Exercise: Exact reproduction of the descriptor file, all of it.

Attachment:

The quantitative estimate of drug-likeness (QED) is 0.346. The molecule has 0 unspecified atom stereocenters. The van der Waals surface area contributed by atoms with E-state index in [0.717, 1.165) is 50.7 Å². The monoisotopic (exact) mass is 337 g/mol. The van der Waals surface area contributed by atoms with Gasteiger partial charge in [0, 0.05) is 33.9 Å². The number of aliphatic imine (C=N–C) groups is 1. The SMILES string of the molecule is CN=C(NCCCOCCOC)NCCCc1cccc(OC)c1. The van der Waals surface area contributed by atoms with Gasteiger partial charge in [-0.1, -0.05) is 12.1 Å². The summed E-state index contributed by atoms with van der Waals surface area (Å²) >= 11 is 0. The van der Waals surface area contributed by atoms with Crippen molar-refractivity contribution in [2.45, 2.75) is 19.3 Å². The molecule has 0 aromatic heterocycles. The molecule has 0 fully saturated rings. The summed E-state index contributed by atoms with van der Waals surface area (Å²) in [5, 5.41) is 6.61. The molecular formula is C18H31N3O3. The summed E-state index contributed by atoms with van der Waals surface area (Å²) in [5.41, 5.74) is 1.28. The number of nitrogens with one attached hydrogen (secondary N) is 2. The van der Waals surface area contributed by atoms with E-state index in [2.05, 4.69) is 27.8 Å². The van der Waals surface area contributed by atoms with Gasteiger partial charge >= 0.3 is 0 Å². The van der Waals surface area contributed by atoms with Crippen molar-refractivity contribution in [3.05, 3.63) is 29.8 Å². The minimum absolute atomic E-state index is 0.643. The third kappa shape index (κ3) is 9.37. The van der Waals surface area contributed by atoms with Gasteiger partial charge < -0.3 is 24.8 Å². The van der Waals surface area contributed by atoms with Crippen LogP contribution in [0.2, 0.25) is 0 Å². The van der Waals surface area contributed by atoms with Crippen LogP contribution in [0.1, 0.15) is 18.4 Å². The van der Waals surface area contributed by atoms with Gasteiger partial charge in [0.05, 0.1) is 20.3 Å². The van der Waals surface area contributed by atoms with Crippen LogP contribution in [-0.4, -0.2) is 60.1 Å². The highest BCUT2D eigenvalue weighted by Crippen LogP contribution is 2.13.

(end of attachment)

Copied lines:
The quantitative estimate of drug-likeness (QED) is 0.346. The molecule has 0 unspecified atom stereocenters. The van der Waals surface area contributed by atoms with E-state index in [0.717, 1.165) is 50.7 Å². The monoisotopic (exact) mass is 337 g/mol. The van der Waals surface area contributed by atoms with Gasteiger partial charge in [0, 0.05) is 33.9 Å². The number of aliphatic imine (C=N–C) groups is 1. The SMILES string of the molecule is CN=C(NCCCOCCOC)NCCCc1cccc(OC)c1. The van der Waals surface area contributed by atoms with Gasteiger partial charge in [-0.1, -0.05) is 12.1 Å². The summed E-state index contributed by atoms with van der Waals surface area (Å²) >= 11 is 0. The van der Waals surface area contributed by atoms with Crippen molar-refractivity contribution in [2.45, 2.75) is 19.3 Å². The molecule has 0 aromatic heterocycles. The molecule has 0 fully saturated rings. The summed E-state index contributed by atoms with van der Waals surface area (Å²) in [5, 5.41) is 6.61. The molecular formula is C18H31N3O3. The summed E-state index contributed by atoms with van der Waals surface area (Å²) in [5.41, 5.74) is 1.28. The number of nitrogens with one attached hydrogen (secondary N) is 2. The van der Waals surface area contributed by atoms with E-state index in [2.05, 4.69) is 27.8 Å². The van der Waals surface area contributed by atoms with Gasteiger partial charge >= 0.3 is 0 Å². The van der Waals surface area contributed by atoms with Crippen molar-refractivity contribution in [3.05, 3.63) is 29.8 Å². The minimum absolute atomic E-state index is 0.643. The third kappa shape index (κ3) is 9.37. The van der Waals surface area contributed by atoms with Gasteiger partial charge < -0.3 is 24.8 Å². The van der Waals surface area contributed by atoms with Crippen LogP contribution in [0.2, 0.25) is 0 Å². The van der Waals surface area contributed by atoms with Crippen LogP contribution in [0.1, 0.15) is 18.4 Å². The van der Waals surface area contributed by atoms with Gasteiger partial charge in [0.05, 0.1) is 20.3 Å². The van der Waals surface area contributed by atoms with Crippen LogP contribution in [-0.4, -0.2) is 60.1 Å². The highest BCUT2D eigenvalue weighted by Crippen LogP contribution is 2.13.